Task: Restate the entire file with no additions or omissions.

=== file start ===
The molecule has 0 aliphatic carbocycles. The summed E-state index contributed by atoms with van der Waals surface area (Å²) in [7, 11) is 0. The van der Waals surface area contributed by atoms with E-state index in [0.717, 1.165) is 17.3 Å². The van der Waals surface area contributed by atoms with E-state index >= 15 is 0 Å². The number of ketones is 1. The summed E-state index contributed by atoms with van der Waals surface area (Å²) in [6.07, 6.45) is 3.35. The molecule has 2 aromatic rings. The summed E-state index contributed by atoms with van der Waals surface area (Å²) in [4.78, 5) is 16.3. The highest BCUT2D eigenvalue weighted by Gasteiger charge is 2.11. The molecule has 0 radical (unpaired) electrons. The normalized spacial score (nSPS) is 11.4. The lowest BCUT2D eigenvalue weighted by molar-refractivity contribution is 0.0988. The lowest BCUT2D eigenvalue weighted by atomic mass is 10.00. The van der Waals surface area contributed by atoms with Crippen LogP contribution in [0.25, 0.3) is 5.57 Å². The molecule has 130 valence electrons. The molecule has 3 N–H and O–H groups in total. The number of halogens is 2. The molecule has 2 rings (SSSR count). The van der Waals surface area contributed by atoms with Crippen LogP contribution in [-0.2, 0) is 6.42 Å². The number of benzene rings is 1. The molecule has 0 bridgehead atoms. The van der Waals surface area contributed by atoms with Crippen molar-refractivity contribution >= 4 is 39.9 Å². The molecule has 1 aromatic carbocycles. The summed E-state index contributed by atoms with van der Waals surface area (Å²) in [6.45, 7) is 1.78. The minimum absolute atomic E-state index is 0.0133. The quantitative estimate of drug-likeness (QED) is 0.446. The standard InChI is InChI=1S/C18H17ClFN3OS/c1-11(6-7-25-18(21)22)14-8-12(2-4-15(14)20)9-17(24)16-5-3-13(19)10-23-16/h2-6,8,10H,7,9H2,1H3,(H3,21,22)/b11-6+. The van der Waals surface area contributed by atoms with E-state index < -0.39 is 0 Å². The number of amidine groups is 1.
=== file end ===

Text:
The molecule has 0 aliphatic carbocycles. The summed E-state index contributed by atoms with van der Waals surface area (Å²) in [7, 11) is 0. The van der Waals surface area contributed by atoms with E-state index in [0.717, 1.165) is 17.3 Å². The van der Waals surface area contributed by atoms with E-state index >= 15 is 0 Å². The number of ketones is 1. The summed E-state index contributed by atoms with van der Waals surface area (Å²) in [6.07, 6.45) is 3.35. The molecule has 2 aromatic rings. The summed E-state index contributed by atoms with van der Waals surface area (Å²) in [4.78, 5) is 16.3. The highest BCUT2D eigenvalue weighted by Gasteiger charge is 2.11. The molecule has 0 radical (unpaired) electrons. The normalized spacial score (nSPS) is 11.4. The lowest BCUT2D eigenvalue weighted by molar-refractivity contribution is 0.0988. The lowest BCUT2D eigenvalue weighted by atomic mass is 10.00. The van der Waals surface area contributed by atoms with Crippen LogP contribution in [0.25, 0.3) is 5.57 Å². The molecule has 130 valence electrons. The molecule has 3 N–H and O–H groups in total. The number of halogens is 2. The molecule has 2 rings (SSSR count). The van der Waals surface area contributed by atoms with Crippen LogP contribution in [-0.2, 0) is 6.42 Å². The number of benzene rings is 1. The molecule has 0 bridgehead atoms. The van der Waals surface area contributed by atoms with Crippen molar-refractivity contribution >= 4 is 39.9 Å². The molecule has 1 aromatic carbocycles. The summed E-state index contributed by atoms with van der Waals surface area (Å²) in [6.45, 7) is 1.78. The minimum absolute atomic E-state index is 0.0133. The quantitative estimate of drug-likeness (QED) is 0.446. The standard InChI is InChI=1S/C18H17ClFN3OS/c1-11(6-7-25-18(21)22)14-8-12(2-4-15(14)20)9-17(24)16-5-3-13(19)10-23-16/h2-6,8,10H,7,9H2,1H3,(H3,21,22)/b11-6+. The van der Waals surface area contributed by atoms with E-state index < -0.39 is 0 Å². The number of amidine groups is 1.